What’s the first treat that comes to mind when you hear the word dessert? From cake and cookies to brownies and ice cream, the options for sweet indulgences are endless. Although desserts share some characteristics, they are also very different and can be further broken down into more subcategories. For example, if cookies were the dessert of choice, the next thing to consider is the type of cookie. Chocolate chip? Peanut butter? Sugar? You get the point.
But what do cookies have to do with stainless steel? Great question. Just like dessert can be categorized into groups and then divided by the type, the same can be done with stainless steel. It’s called families and grades.
What is Stainless Steel?
Stainless steel is a combination of metals known as an alloy. Iron ore, chromium, nickel, silicon, carbon, nitrogen, and manganese are some of the elements that make up stainless steel. Specifically, to be classified as stainless steel, the composition of the alloy must be at least 10.5% chromium.
Benefits of Stainless Steel
The unique properties of stainless steel make it advantageous in a variety of industries, including food and beverage processing, automotive, construction, energy, and medical. Some benefits of stainless steel are corrosion resistance, impact resistance, and fire and heat resistance. Stainless steel is also hygienic.
The chromium present in stainless steel is what gives the alloy its famous ability to resist tarnishing and rust. The alloy typically responds in a predictable manner to a range of chemicals. For more information about stainless steel’s chemical compatibility, check out Dixon’s interactive Corrosion Resistance Chart on our website.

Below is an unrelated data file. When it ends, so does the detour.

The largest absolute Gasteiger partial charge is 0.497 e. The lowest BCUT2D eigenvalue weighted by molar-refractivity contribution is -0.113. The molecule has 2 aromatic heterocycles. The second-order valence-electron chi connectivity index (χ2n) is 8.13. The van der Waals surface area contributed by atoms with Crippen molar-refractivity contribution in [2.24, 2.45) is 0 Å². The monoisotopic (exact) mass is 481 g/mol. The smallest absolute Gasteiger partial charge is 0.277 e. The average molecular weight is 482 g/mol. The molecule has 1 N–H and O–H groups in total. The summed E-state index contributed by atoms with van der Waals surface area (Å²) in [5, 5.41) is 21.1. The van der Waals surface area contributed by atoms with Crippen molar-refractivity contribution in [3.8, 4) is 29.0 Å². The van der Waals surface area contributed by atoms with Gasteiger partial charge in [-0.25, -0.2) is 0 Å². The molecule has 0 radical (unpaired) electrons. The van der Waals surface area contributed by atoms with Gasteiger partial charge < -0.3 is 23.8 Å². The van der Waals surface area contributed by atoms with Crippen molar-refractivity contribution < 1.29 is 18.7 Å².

In addition, stainless steel is also known for its durability. The metal is tough, able to endure heavy weight, and is not as brittle as other metals.
Fire and Heat Resistance
The chromium content in stainless steel allows the metal to retain its strength even under harsh conditions. The resilience of stainless steel makes it an ideal choice over other metals when considering fire resistance and prevention.
Stainless steel is extremely hygienic. The smooth, non-porous surface makes the alloy easy to clean and sanitize. This is why commercial kitchens, hospitals, laboratories, and factories almost exclusively rely on stainless steel to maintain sanitary conditions. Learn more about food-grade stainless steel in this blog post.
Stainless Steel Families
The different types of stainless steel are classified into families based on specific properties and the ratio of various metals in the alloy. There are four stainless steel families: austenitic, ferritic, duplex, and martensitic.
Austenitic stainless steel is the most popular and the most widely used around the world. This family of stainless steel includes at least 16% chromium and 6% nickel. Some grades of austenitic stainless steel also include manganese and molybdenum in their composition.
Stainless steel in the ferritic family is composed of plain chromium. Ferritic stainless steels contain 10.5% to 18% chromium. This is one of the most cost-effective families because of the lower nickel content. In addition, ferritic stainless steels are magnetic and offer medium corrosion resistance but low weldability.